musicians as well as software companies.  Decisions on how to market a product
or service are rightfully the responsibility of the owners of that product or
service.  Criminal hackers have no moral justification for interfering with
those decisions.

<<Settle reminded Corley that Microsoft doesn't offer DOS for free
distribution.  Corley replied, "Well, they know that there are people that
will pay for it, and there lots of people that will pay for any particular
program, there are companies that will pay the corporate rate."<>

So Corley recognizes that honest people either agree to abide by the software
license agreement _or they don't use the product_.  So what are we supposed to
do about the creeps who jack _our_ price up by stealing the same products?
Corley's attitude reminds me of the idiots who race by traffic jams by using
the emergency lanes; these people are contemptuous of the rest of us, sitting
in orderly lines, waiting to take our turn past the obstruction causing the
holdup.  But no, the scoff-laws, like Corley, feel that they don't have to
abide by such rules.

<<Settle repeated his point: "But they're not saying, `Do you choose to pay or
not pay?'  They saying, `You owe me X number of dollars for this product."

Corley replied, "Right, but that's not very realistic.  There are college
students that want to use computers, and according to organizations like SPA,
they cannot have access if they cannot afford whatever price the software
company says they have to pay, and the same thing for people in other
countries."  He then made an analogy between programs and books, saying that we
encourage literacy with libraries but don't encourage computer literacy.<>

Ah, a new right.  Many criminal hackers espouse the view that they have a
_right_ to use any software they please without paying for it.  The reasoning,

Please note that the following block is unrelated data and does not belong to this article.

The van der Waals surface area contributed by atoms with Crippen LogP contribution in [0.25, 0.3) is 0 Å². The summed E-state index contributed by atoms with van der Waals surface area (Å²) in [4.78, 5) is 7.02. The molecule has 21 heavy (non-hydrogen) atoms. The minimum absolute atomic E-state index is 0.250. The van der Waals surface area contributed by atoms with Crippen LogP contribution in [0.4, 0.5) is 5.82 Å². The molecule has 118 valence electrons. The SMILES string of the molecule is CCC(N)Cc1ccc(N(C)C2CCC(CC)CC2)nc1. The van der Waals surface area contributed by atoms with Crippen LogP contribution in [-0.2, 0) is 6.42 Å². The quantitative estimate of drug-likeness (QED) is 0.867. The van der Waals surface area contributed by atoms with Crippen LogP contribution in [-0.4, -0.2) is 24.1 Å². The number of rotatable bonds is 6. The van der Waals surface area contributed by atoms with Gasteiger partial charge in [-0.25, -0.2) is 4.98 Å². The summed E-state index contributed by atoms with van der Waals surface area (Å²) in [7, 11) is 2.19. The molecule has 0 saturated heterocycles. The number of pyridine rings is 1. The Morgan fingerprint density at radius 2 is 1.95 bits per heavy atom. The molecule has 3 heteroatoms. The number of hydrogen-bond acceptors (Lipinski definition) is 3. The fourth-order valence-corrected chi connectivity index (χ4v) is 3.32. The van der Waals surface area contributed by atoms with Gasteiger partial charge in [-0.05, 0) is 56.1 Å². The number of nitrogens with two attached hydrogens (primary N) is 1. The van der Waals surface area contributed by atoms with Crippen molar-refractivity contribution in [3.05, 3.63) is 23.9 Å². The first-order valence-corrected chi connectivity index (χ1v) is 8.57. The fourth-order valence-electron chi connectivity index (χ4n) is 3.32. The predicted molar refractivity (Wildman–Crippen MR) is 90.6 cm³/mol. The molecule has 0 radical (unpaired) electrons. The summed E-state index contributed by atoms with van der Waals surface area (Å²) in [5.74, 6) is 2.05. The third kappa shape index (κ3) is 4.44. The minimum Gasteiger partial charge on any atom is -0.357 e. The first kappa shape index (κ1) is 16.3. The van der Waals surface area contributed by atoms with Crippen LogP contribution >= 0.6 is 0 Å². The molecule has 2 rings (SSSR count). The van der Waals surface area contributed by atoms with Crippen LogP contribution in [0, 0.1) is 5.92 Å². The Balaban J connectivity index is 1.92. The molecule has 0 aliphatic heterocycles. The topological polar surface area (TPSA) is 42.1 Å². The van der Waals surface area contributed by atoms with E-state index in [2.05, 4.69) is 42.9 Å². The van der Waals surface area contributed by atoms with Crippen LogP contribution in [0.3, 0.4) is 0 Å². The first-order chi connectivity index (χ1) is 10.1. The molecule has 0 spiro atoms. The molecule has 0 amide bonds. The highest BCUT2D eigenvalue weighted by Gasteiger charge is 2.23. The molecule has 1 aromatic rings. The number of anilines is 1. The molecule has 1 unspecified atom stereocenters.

such as it is, seems to be "I wannit--so it's mine."  No one on this planet
has a _right_ to use the database I have designed to track my projects.  I
wrote it, I debugged it, I refined it.  It's mine and mine alone.  If I
_choose_ to let Albert use it and not Bob, that's my choice.  If I _choose_ to
sell it only if the buyer agrees not to shoot sparrows, this eccentric term in
the license agreement can be accepted or rejected by a prospective buyer, but
they have _no right_ to use the product without that contractual agreement.
Can't afford MS-Word?  Use another word processor. Don't like the terms of a
license that doesn't let you make a copy for your portable computer?  Buy
another product or do without.  But wanting to use somebody else's tool is not
moral justification for stealing it.

[set flame = off]

Michel E. Kabay, Ph.D. / Dir Education / National Computer Security Assn

Risks of electronic door locks for automobiles

Paul Wallich <>
Wed, 4 May 1994 21:56:20 -0400 (EDT)
The underlying risk of electronic car door locks is that the state of the
lock depends on what a microprocessor believes rather than whether
someone has turned a key or pushed a latch button. In addition to the
obvious failure modes (do you need a working battery to unlock the car?)
the manufacturer can also program in more complex lock behavior. Drivers
and passengers may find out the full range of lock states only when
bitten by a previously unknown "feature".

For example, last week I drove a two-door Chevy Cavalier that unlocks both
doors when the ignition is turned off. Makes it harder to lock keys in the
car, but could also pose a risk of theft if you don't notice.  Compared to the
Buick Century I was driving for a few days prior to that (and you'll
understand why shortly), the Cavalier's behavior is positively benign.

During a sudden spring blizzard at 2,500 meters in Northwest New Mexico, I
discovered the Buick's quirk. I went onto the shoulder to avoid a pickup and
trailer that had decided to stop in the middle of the road during a brief
zero-visibility whiteout, and found myself stuck in a newly-minted snowbank.
So I turned on the hazard flashers and went to see how hard it would be to dig
out. Since I had left the engine running, the doors locked automatically
behind me (I later verified that this is a "well-known" behavior to the rental
agents in Albuquerque). The risks of standing outside a locked car in driving
snow on a lightly-traveled mountain road (wearing clothing more suitable for
low-altitude desert) should be obvious. Without the timely passage of two
other tourists (bound from a monastery near Abiquiu to a commune at Taos) this
posting might not have been possible.

I was somewhat taken aback to note that it took the tow-truck operator less
than a minute to unlock the car, equipped only with a small pry bar and a bent
steel rod. So the electronic locking mechanism does not seem to add security.

During the mechanical era, auto manufacturers figured out various way to make
it difficult or impossible to lock your keys in a car; it's not a good sign
that they seem to be relearning those lessons from scratch.